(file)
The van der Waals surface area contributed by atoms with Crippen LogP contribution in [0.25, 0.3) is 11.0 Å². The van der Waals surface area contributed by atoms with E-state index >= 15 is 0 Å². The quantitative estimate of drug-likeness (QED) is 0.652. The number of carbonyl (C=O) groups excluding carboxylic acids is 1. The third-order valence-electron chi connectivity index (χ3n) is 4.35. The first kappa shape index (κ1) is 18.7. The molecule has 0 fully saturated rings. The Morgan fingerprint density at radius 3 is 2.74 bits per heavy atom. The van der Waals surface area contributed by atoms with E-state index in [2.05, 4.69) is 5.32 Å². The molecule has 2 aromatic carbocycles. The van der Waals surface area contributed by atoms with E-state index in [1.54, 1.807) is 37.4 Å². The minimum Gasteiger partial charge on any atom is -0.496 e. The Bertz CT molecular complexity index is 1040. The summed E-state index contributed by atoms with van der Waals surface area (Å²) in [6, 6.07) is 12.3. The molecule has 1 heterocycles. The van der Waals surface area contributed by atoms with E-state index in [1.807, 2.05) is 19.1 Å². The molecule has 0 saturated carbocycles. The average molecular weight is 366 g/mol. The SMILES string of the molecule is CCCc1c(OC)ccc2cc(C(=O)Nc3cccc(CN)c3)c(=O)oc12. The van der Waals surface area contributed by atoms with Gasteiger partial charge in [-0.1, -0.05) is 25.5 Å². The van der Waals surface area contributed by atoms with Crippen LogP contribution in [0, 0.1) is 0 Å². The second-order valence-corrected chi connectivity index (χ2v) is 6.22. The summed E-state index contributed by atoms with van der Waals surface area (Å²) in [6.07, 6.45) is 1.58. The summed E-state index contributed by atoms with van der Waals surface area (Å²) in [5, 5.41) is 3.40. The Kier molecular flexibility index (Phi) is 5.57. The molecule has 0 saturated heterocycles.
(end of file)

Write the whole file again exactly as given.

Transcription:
The van der Waals surface area contributed by atoms with Crippen LogP contribution in [0.25, 0.3) is 11.0 Å². The van der Waals surface area contributed by atoms with E-state index >= 15 is 0 Å². The quantitative estimate of drug-likeness (QED) is 0.652. The number of carbonyl (C=O) groups excluding carboxylic acids is 1. The third-order valence-electron chi connectivity index (χ3n) is 4.35. The first kappa shape index (κ1) is 18.7. The molecule has 0 fully saturated rings. The Morgan fingerprint density at radius 3 is 2.74 bits per heavy atom. The van der Waals surface area contributed by atoms with E-state index in [2.05, 4.69) is 5.32 Å². The molecule has 2 aromatic carbocycles. The van der Waals surface area contributed by atoms with E-state index in [1.54, 1.807) is 37.4 Å². The minimum Gasteiger partial charge on any atom is -0.496 e. The Bertz CT molecular complexity index is 1040. The summed E-state index contributed by atoms with van der Waals surface area (Å²) in [6, 6.07) is 12.3. The molecule has 1 heterocycles. The van der Waals surface area contributed by atoms with E-state index in [1.807, 2.05) is 19.1 Å². The molecule has 0 saturated carbocycles. The average molecular weight is 366 g/mol. The SMILES string of the molecule is CCCc1c(OC)ccc2cc(C(=O)Nc3cccc(CN)c3)c(=O)oc12. The van der Waals surface area contributed by atoms with Gasteiger partial charge in [-0.1, -0.05) is 25.5 Å². The van der Waals surface area contributed by atoms with Crippen LogP contribution in [0, 0.1) is 0 Å². The second-order valence-corrected chi connectivity index (χ2v) is 6.22. The summed E-state index contributed by atoms with van der Waals surface area (Å²) in [6.07, 6.45) is 1.58. The summed E-state index contributed by atoms with van der Waals surface area (Å²) in [5, 5.41) is 3.40. The Kier molecular flexibility index (Phi) is 5.57. The molecule has 0 saturated heterocycles.